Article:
And so now proponents of limited government turn to the Constitution in order to justify a more limited state.  Are we simply wrong?  Perhaps the Constitution’s grant of authority is as broad as the Anti-Federalists feared, and we are clinging to a mistaken notion of what the Constitution does and does not prohibit.  I’m sure several people reading this would tend to agree with that notion.  Anybody remotely familiar with my writing would not be surprised when I say that part of the crisis we face is due to a neglect of the original intent of the Constitution.  The problem lies principally with a judiciary that has mis-interpreted the Constitution so overwhelmingly that they have rendered large parts of it – especially the Tenth Amendment – practically null, while expanding and twisting other elements – notably the commerce clause and 14th Amendment – to fit their needs.  Personally I think the case of Wickard v. Filburn did more damage to the Constitution than any other decision other than Roe.  If you’re not familiar with the case, do read the opinion of the Court as handed down by Justice Jackson, and see how the Court – unanimously – decreed that eating food that you grew on your farm somehow affected interstate commerce.  Once such a tenuous connection was made between private activity and interstate commerce, the floodgates were opened, tempered only slightly by narrow Supreme Court decisions in the late 90s that did not fully reverse the reasoning behind Wickard.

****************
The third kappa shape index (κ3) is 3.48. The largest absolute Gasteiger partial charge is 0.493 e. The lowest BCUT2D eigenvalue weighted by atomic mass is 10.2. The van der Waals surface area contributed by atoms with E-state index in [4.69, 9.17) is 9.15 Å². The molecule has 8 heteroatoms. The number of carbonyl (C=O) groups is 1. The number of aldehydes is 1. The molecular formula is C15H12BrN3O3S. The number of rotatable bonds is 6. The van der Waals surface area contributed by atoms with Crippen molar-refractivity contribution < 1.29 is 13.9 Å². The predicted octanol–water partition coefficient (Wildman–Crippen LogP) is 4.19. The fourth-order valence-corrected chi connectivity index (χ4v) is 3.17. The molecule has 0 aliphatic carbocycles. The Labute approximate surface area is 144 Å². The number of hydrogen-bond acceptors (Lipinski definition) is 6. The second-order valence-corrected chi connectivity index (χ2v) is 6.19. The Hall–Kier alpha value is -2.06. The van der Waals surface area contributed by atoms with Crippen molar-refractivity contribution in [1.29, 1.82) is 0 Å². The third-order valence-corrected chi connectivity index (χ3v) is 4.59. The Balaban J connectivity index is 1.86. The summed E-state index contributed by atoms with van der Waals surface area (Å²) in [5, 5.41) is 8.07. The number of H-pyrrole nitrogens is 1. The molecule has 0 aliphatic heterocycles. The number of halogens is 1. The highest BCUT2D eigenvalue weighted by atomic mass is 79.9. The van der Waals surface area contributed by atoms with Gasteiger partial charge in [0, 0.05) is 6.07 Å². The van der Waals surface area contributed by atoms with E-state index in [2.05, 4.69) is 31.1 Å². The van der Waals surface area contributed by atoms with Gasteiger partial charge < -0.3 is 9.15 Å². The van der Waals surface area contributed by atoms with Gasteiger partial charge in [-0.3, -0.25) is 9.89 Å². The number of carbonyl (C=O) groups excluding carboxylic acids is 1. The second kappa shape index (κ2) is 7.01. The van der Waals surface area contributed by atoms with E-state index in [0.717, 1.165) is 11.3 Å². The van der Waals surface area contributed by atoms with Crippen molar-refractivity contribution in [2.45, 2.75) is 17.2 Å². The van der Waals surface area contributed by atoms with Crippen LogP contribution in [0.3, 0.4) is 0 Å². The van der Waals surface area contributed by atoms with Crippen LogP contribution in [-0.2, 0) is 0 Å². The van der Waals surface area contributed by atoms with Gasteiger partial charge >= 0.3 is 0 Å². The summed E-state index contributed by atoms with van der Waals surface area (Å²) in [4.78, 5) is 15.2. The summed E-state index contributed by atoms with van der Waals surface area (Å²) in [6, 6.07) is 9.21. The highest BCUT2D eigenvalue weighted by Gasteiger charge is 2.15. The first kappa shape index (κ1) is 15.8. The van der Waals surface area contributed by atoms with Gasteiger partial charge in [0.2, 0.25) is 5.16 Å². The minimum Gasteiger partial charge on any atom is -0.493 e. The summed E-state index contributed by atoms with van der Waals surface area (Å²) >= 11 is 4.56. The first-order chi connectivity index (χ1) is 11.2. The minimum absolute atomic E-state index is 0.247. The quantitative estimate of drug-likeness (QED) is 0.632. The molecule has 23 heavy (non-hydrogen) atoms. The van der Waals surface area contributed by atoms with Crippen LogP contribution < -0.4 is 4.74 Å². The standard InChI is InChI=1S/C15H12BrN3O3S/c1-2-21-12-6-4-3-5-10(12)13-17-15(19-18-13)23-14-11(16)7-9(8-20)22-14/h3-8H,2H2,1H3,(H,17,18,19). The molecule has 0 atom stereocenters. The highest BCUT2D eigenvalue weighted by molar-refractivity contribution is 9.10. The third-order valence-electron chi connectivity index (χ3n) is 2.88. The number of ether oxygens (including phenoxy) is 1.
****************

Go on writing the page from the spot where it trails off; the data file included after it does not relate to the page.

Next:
At any rate, I find it mildly amusing that proponents of limited government have transformed from the most virulent opponents of the Constitution to its most vocal supporters.  I suspect that conservatives and leftists will have wildly varying opinions as to what that signifies.

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16 Responses to The Constitution Then and Now

  • I found your final paragraph quite poignant, and I, too, have wondered about that shift. As someone who is very sympathetic with versions of democratic liberalism, I am a strong advocate of limited government and, more specifically, wish to preserve the integrity of the Constitution. Yet I do not sympathize with many who are, as you say, today’s “most vocal supporters” of the Constitution. I think some of the disagreement runs much deeper than a dispute over whether government should be limited. It runs down to what exactly should set the normative standards of limitation. Is it a single right? A set of rights? Is it the nature of free and rational humans beings? Is it human well-being and participation in objective goods? I look forward to continuing to discuss these questions with you and others here on the blog.

    As for the book, I asked for it (but, alas, did not receive it) for Christmas. You’ve got me motivated to just go out and purchase myself. What did you think of it?